Kim Thuy (M), was herself a child of war when she came to Montreal from Saigon in 1979. In Ru, we meet An Tinh whose family enjoys a well-to-do existence with servants and chefs and the expectation that life will be comfortable and successful. War disrupted this privileged life and the Nguyen family lost everything but a few precious gems they managed to sew into their clothing. With hundreds of other refugees they boarded rickety and overcrowded boats and landed first in a Malaysian refugee camp before eventually making their way to Canada.
|Photo credit: Benoit Levac|
An Tinh’s mother was strong and determined that her children would succeed in their new country. Hers is a tough love approach. An Tinh’s father had the gift of living in the moment and enjoying the present moment as if is the best time of life yet. Canadians were kind to them, showering them with food and clothing, but never fully explaining to them how to put all this to use and fit in. It is in this environment that An Tinh grows into a young woman who struggles to fit into multiple cultures. An Tinh eventually returns to Hanoi as a woman with a Canadian husband and children and is identified by the Vietnamese as a foreigner, someone who is so changed that she looks visibly different from her former countrymen.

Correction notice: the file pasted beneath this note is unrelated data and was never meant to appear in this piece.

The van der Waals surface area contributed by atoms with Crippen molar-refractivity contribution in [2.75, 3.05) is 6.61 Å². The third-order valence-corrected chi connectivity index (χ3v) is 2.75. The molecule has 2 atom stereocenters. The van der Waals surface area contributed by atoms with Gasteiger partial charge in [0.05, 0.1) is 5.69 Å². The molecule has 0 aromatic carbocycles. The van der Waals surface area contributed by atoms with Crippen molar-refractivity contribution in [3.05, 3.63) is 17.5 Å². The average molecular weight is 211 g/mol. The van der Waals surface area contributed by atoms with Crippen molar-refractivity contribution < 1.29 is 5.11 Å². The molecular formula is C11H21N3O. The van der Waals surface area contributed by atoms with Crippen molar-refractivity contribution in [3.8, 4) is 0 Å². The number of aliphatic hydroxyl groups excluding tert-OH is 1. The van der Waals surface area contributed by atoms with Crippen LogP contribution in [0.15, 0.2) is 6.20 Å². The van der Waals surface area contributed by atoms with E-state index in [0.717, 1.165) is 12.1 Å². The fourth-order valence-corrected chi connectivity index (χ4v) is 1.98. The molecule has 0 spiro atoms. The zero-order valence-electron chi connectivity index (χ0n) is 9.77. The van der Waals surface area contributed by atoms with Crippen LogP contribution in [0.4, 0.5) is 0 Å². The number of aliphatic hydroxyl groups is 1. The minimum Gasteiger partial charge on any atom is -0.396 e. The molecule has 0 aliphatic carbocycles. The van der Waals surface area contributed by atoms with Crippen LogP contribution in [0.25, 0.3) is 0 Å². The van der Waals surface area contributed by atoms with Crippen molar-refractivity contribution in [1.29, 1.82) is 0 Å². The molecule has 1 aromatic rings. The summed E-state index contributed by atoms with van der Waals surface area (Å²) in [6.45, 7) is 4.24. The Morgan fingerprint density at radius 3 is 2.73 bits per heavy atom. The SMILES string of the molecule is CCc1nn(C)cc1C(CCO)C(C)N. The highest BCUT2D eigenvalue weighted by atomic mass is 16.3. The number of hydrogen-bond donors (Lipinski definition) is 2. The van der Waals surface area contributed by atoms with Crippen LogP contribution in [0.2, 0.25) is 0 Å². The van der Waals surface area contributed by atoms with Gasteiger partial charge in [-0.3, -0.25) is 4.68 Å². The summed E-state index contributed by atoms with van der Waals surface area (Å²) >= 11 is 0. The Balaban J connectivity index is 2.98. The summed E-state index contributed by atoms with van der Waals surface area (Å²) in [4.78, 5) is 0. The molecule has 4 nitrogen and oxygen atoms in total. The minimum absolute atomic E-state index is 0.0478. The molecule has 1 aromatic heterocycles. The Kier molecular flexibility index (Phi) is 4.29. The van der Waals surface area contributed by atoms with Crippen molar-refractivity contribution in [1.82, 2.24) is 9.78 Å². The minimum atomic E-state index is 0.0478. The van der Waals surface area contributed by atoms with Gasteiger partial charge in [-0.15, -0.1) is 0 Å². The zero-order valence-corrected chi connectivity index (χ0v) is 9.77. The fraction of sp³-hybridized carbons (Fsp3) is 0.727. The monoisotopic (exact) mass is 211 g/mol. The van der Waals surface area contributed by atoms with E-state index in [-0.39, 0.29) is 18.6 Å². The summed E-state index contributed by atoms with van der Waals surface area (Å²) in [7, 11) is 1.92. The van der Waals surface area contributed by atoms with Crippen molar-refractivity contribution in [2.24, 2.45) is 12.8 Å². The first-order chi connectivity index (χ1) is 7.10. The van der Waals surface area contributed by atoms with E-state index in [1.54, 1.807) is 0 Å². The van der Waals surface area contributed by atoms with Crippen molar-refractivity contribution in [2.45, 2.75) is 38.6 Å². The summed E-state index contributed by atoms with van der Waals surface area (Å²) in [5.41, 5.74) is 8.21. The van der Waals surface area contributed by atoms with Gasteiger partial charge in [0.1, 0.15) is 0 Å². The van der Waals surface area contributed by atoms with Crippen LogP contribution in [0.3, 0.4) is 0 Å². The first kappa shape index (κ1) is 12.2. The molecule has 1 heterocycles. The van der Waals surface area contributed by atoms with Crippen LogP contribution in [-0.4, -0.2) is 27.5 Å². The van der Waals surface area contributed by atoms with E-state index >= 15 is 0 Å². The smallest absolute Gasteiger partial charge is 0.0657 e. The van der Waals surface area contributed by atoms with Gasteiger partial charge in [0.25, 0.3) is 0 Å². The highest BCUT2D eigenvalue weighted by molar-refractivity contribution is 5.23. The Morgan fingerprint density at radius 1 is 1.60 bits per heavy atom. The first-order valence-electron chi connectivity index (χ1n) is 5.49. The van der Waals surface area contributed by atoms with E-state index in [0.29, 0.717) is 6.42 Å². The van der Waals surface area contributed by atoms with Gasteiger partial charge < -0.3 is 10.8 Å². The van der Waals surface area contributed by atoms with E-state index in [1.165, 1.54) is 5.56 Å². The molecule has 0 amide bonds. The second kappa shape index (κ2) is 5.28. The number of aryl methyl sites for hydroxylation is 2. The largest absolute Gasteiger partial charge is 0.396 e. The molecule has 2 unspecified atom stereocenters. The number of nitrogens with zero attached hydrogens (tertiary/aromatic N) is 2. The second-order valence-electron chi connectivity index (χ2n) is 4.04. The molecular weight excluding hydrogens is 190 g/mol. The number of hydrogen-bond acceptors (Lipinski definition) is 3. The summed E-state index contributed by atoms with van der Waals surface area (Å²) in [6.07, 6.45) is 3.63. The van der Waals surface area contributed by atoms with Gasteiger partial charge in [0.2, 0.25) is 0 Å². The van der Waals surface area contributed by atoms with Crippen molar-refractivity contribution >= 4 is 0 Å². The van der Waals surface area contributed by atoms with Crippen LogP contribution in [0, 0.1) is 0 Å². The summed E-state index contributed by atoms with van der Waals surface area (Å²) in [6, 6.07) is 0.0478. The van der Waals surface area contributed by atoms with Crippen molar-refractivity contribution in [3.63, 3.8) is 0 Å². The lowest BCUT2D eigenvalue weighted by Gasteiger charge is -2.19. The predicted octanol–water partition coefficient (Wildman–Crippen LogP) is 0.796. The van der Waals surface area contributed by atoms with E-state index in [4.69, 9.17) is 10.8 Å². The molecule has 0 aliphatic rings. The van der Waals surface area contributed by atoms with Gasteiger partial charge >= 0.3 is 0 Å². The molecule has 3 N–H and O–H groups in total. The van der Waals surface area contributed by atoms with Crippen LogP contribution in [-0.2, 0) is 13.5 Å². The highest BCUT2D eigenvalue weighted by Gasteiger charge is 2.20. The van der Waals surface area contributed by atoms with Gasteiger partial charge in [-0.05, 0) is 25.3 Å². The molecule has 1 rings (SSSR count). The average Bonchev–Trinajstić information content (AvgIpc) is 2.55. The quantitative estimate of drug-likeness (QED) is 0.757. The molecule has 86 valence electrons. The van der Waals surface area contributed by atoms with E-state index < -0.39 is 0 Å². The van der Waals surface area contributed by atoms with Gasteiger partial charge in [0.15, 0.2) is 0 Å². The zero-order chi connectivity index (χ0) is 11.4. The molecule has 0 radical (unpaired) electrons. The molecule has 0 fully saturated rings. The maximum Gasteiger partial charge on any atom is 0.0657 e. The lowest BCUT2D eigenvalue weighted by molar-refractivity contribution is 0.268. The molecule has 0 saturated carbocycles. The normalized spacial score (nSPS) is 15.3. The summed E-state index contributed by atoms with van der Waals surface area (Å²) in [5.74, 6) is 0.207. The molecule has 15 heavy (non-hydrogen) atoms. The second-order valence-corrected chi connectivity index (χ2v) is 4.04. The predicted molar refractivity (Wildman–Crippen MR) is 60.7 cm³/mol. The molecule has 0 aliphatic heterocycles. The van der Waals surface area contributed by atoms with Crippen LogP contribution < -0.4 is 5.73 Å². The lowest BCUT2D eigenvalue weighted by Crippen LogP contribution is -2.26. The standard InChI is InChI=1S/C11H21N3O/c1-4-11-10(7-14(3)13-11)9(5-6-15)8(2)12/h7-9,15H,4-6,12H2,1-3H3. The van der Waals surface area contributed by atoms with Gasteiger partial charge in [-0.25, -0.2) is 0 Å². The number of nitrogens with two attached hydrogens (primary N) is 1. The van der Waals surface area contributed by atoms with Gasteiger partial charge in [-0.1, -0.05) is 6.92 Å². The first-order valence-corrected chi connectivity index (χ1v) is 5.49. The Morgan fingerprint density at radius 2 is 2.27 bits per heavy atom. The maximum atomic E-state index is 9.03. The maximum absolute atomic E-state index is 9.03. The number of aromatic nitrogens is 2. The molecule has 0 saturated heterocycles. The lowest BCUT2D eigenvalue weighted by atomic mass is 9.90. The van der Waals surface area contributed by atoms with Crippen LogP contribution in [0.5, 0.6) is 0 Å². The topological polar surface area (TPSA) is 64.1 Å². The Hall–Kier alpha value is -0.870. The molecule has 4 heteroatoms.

(Please note that Kim Thuy will be reading at Halifax Public Libraries in April. Stay tuned – Ed)
Ru is an autobiographical novel, a personal memoir rather than a political one. The facts of war are not softened, but nor are they sensationalized. There is a lyric or perhaps poetic feel to this novel and brings to mind The Return (M) by Dany Laferriere. Both novels concern a person who returns to their homeland changed by the experiences they have had in a new country, and in both cases in Quebec. Kim Thuy’s writing powerfully evokes a sensory appreciation of what the refugees must have endured on those cramped and dangerous boats.
Ru was awarded a 2010 Governor General’s Literary Award and was shortlisted for the Giller.
And for another immigrant perspective try:
Desert (M) by J.M.G. Le Clezio “After being driven from their land by French colonial soldiers in 1909, Nour and his people, “the blue men” must search for a haven out of the desert that will shelter them. Interspersed with the story of Nour is the contemporary story of Lalla, a descendent of the blue men, who lives in Morocco and tries to stay true to the blood of her ancestors while experiencing life as a modern immigrant.” Discover